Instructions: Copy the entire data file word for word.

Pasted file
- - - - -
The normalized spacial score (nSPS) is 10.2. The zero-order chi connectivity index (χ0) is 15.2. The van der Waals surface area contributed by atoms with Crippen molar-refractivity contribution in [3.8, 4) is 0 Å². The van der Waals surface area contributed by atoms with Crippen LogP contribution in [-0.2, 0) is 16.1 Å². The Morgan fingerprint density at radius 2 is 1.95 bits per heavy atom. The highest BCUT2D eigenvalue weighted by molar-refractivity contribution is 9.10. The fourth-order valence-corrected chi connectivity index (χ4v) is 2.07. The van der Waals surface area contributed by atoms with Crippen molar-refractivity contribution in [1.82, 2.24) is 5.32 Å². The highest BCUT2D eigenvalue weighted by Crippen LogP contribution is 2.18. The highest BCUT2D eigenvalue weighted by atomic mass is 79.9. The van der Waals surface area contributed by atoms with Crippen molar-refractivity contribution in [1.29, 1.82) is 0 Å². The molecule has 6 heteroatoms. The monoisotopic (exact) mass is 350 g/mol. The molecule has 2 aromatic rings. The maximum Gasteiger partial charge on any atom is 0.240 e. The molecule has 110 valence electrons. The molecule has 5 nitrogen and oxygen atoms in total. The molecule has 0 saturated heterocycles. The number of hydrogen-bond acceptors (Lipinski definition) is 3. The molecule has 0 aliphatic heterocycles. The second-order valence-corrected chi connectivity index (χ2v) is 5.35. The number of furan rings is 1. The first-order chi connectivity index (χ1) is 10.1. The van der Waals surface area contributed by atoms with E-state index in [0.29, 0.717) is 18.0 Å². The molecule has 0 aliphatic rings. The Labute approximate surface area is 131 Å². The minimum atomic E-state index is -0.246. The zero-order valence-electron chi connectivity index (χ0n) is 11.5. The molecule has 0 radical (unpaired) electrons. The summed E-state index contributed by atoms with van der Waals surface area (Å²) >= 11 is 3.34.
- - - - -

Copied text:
The normalized spacial score (nSPS) is 10.2. The zero-order chi connectivity index (χ0) is 15.2. The van der Waals surface area contributed by atoms with Crippen molar-refractivity contribution in [3.8, 4) is 0 Å². The van der Waals surface area contributed by atoms with Crippen LogP contribution in [-0.2, 0) is 16.1 Å². The Morgan fingerprint density at radius 2 is 1.95 bits per heavy atom. The highest BCUT2D eigenvalue weighted by molar-refractivity contribution is 9.10. The fourth-order valence-corrected chi connectivity index (χ4v) is 2.07. The van der Waals surface area contributed by atoms with Crippen molar-refractivity contribution in [1.82, 2.24) is 5.32 Å². The highest BCUT2D eigenvalue weighted by Crippen LogP contribution is 2.18. The highest BCUT2D eigenvalue weighted by atomic mass is 79.9. The van der Waals surface area contributed by atoms with Crippen molar-refractivity contribution in [1.29, 1.82) is 0 Å². The molecule has 6 heteroatoms. The monoisotopic (exact) mass is 350 g/mol. The molecule has 2 aromatic rings. The maximum Gasteiger partial charge on any atom is 0.240 e. The molecule has 110 valence electrons. The molecule has 5 nitrogen and oxygen atoms in total. The molecule has 0 saturated heterocycles. The number of hydrogen-bond acceptors (Lipinski definition) is 3. The molecule has 0 aliphatic heterocycles. The second-order valence-corrected chi connectivity index (χ2v) is 5.35. The number of furan rings is 1. The first-order chi connectivity index (χ1) is 10.1. The van der Waals surface area contributed by atoms with E-state index in [0.29, 0.717) is 18.0 Å². The molecule has 0 aliphatic rings. The Labute approximate surface area is 131 Å². The minimum atomic E-state index is -0.246. The zero-order valence-electron chi connectivity index (χ0n) is 11.5. The molecule has 0 radical (unpaired) electrons. The summed E-state index contributed by atoms with van der Waals surface area (Å²) >= 11 is 3.34.